Project Aims to Port .NET Framework to Power
March 16, 2022 Alex Woodie
IBM and its Red Hat subsidiary are working with Microsoft to port the .NET Framework to Power, IT Jungle has learned. The project has been underway for a while, and the first bits of beta code should be available for developers to play with later this year.
Ever since it released .NET Compiler Platform codenamed “Roslyn” at the Build conference in April 2014, which it followed up with the release of .NET Core back later that year, Microsoft has been courting the open source world with its flagship development environment. This represented a big shift in strategy for the Redmond, Washington software giant, which fought legal battles against Linux distributors and open source software for many years.
Despite its proprietary past, Microsoft is all about open source today – at least when it comes to development tools. In fact, the release of .NET Framework 4.8 in April 2019 was the last version of the framework as a proprietary offering. Today, everything associated with the framework has been open sourced. That includes what is today called .NET, which is composed of CoreFX, CoreCLR, and CLI (what used to be called .NET Core), and well as add-on components like the .NET Micro Framework and the .NET Compiler Platform, all of which are distributed under the MIT License. (It also uses an Apache license for some pieces of the sprawling framework.)
In addition to courting open source advocates, Microsoft has worked with hardware makers to get .NET running on non-X86-based systems. So far, two of the biggest non-X86 porting projects for .NET involved running on ARM, which was delivered with the release of .NET 5 in November 2020, and the work to get .NET running on the IBM mainframe, which was delivered with .NET 6 in November 2021.
The work to get ARM running in a Linux partition on the mainframe via Red Hat OpenShift is likely what led to the current program to get ARM running in a Linux/OpenShift partition on Power, according to Torbjörn Appehl, who is a Sweden-based contractor for IBM who works with ISVs in EMEA and who has been an IBM Champion for Power since 2016.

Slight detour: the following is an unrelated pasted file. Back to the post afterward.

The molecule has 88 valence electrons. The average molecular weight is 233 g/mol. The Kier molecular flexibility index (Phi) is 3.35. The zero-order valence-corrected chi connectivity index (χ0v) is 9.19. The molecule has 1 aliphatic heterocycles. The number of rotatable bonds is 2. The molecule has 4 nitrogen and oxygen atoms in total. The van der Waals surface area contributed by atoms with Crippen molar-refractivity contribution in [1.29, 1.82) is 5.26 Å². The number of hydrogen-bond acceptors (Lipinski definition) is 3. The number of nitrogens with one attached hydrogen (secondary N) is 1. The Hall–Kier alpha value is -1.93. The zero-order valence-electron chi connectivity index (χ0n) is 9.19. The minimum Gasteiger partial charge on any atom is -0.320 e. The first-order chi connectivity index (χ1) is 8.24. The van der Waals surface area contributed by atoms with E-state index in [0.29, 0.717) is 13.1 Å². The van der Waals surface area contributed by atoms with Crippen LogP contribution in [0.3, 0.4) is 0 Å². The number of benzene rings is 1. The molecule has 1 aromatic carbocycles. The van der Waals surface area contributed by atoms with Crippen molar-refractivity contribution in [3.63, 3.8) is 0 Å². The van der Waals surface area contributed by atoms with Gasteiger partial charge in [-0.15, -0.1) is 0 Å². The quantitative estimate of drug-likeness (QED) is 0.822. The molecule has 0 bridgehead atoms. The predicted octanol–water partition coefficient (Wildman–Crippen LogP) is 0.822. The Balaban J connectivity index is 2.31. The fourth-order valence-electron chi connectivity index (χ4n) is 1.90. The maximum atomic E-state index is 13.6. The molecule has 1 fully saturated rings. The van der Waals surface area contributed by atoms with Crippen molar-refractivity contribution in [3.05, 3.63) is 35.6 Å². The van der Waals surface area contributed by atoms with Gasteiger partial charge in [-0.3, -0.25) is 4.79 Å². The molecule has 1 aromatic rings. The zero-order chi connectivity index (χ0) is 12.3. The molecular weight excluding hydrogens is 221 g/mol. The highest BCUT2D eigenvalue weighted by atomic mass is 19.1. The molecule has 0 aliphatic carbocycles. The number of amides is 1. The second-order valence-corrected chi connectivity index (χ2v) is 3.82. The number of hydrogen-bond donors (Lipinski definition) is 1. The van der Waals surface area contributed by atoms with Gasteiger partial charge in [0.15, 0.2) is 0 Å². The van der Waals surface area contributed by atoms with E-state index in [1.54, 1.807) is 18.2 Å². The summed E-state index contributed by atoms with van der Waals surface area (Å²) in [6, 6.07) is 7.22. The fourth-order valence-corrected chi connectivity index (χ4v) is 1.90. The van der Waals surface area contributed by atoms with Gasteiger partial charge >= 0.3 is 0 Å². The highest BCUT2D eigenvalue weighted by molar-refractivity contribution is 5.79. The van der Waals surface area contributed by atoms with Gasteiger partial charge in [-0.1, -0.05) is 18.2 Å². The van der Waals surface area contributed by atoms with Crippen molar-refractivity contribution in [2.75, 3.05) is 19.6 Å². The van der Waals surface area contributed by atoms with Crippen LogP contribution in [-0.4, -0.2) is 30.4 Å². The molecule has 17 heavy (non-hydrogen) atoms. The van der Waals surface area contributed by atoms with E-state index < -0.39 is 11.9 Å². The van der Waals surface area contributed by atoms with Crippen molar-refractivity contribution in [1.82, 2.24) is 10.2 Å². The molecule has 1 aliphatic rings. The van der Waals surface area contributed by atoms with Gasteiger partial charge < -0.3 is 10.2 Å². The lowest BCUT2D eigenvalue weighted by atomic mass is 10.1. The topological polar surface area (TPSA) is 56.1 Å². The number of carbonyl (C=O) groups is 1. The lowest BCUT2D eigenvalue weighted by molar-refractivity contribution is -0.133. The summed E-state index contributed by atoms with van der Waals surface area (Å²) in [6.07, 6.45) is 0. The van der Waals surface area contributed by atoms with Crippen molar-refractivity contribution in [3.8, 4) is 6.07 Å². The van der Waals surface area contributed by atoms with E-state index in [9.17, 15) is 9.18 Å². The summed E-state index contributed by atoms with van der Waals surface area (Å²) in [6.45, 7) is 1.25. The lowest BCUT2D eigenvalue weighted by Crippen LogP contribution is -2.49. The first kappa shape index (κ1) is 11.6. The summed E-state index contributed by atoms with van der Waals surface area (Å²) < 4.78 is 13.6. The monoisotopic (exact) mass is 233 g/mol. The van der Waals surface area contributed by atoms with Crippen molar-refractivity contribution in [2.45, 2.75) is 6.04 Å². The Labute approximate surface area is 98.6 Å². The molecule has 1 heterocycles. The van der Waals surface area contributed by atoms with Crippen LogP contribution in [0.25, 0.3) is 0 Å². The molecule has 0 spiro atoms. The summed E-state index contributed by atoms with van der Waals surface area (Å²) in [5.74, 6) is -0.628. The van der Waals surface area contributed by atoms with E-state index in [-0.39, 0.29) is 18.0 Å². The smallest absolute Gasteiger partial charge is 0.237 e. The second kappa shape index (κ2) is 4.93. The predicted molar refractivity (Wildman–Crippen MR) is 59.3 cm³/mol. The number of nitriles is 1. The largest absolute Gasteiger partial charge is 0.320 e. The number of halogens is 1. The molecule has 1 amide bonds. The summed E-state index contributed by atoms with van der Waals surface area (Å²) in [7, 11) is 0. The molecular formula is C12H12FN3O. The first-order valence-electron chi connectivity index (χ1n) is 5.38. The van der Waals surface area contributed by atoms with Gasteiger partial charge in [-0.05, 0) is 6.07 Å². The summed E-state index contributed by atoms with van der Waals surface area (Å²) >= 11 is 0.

After viewing a YouTube video featuring IBM’s Ulrich Weigant about .NET running on the mainframe, Appehl reached out to IBM to learn more about the work it had done with Microsoft and Red Hat to port .NET to a containerized Linux/OpenShift environment running on System z. He was told that there was a similar program for Power.
“We found out there is a product going on to port .NET to Power,” Appehl tells IT Jungle. “Again, [it’s using] Linux Red Hat. But the goal is to get this running later this year with .NET 7, which will be the next version to run on Power.”
There have been various efforts to get .NET on Power before, including the Mono project, which was originally started back in 2011. In 2018, IBM i developer Calvin Buckley completed the work to get the Mono middleware running on AIX, which in turn enabled Mono to run on IBM i via the PASE AIX runtime.
However, the new project to run Mono natively on Power via Linux and OpenShift should bring more capabilities than what Mono can provide, Appehl says.
“There are still limitations” with Mono on IBM i, he says. “There are some things that don’t work. So Mono is limited. This [new project] is close to native as you can get.”
The fact that .NET will run in a containerized environment will bring some additional complexity for customers not accustomed to running containers, Appehl says. “It’s another layer,” he says, “but it’s how the rest of the world is living.”
The work to get .NET running on Power may be easier than what was required to get .NET on the Linux z/OS environment due to the requirement to support the mainframe’s big endian Linux environment. While Power previously supported only big endian environments, it is now “bi-endian” and supports both big endian as well little endian approaches. That should make it easier to port existing Linux application to Power, according to Jeff Scheel, IBM Linux on Power chief engineer.
“Numerous clients, software partners, and IBM’s own software developers have told us that porting their software to Power becomes simpler if the Linux environment on Power supports little endian mode, more closely matching the environment provided by Linux on x86,” Scheel wrote in a FAQ on the IBM website a few years back. “This new level of support will lower the barrier to entry for porting Linux on x86 software to Linux on Power.”
IT Jungle reached out to an IBM manager for comment on the .NET to Power project, but didn’t hear back at press time. Keep reading The Four Hundred for updates on this story.